Exact Factorization of the Electron–Nuclear Wave Function: Theory and Applications

Federica Agostini, E. K.U. Gross

Research output: Chapter in Book/Report/Conference proceedingChapterpeer-review

9 Scopus citations

Abstract

In this Chapter we review the exact factorization of the electron-nuclear wave function. The molecular wave function, solution of a time-dependent Schröodinger equation, is factored into a nuclear wave function and an electronic wave function with parametric dependence on nuclear configuration. This factorization resembles the (approximate) adiabatic product of a single Born-Oppenheimer state and a time-dependent nuclear wave packet, but it introduces a fundamental difference: both terms of the product are explicitly time-dependent. Such feature introduces new concepts of time-dependent vector potential and time-dependent potential energy surface that allow for the treatment of nonadiabatic dynamics, thus of dynamics beyond the Born-Oppenheimer approximation. The theoretical framework of the exact factorization is presented, also in connection to the more standard Born-Huang (still exact) representation of the molecular wave function. A trajectory-based approach to nonadiabatic dynamics is derived fromthe exact factorization. A discussion on the connection between the molecular Berry phase and the corresponding quantity arising from the exact factorization is briefly discussed.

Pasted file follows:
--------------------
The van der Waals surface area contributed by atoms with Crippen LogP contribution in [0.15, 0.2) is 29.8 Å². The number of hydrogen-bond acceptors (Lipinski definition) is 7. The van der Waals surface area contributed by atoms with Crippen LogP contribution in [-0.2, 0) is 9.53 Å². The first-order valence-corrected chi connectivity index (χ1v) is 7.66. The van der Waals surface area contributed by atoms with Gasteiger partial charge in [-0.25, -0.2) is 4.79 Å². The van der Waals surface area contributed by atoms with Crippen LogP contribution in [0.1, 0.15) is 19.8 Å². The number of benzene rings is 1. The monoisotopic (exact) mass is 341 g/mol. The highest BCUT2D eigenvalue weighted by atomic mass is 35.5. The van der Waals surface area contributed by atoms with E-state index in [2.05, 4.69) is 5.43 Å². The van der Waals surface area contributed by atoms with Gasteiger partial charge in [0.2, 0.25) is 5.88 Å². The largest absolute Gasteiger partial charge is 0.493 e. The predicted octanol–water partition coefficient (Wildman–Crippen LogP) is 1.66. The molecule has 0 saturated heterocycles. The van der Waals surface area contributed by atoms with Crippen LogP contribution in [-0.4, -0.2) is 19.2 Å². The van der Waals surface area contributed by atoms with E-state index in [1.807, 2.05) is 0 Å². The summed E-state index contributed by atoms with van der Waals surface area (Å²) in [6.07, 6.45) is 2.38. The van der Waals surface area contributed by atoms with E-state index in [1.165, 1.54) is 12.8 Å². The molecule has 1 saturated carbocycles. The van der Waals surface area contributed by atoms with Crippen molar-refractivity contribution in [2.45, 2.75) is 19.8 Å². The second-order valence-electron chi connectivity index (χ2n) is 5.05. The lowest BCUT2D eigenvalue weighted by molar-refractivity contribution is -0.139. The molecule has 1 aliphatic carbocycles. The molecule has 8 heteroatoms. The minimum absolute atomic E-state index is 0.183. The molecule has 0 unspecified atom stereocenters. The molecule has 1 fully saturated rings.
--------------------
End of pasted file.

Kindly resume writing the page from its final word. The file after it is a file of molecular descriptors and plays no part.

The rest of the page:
Original languageAmerican English
Title of host publicationQuantum Chemistry and Dynamics of Excited States
Subtitle of host publicationMethods and Applications
Publisherwiley
Pages531-562
Number of pages32
ISBN (Electronic)9781119417774
ISBN (Print)9781119417750
DOIs
StatePublished - 1 Jan 2020

Bibliographical note

Publisher Copyright:
© 2021 John Wiley & Sons Ltd. All rights reserved.

Keywords

  • Born-Oppenheimer framework
  • Electron-nuclear wave function
  • Exact factorization
  • Molecular berry phase
  • Time-dependent molecular

Fingerprint

Dive into the research topics of 'Exact Factorization of the Electron–Nuclear Wave Function: Theory and Applications'. Together they form a unique fingerprint.

Cite this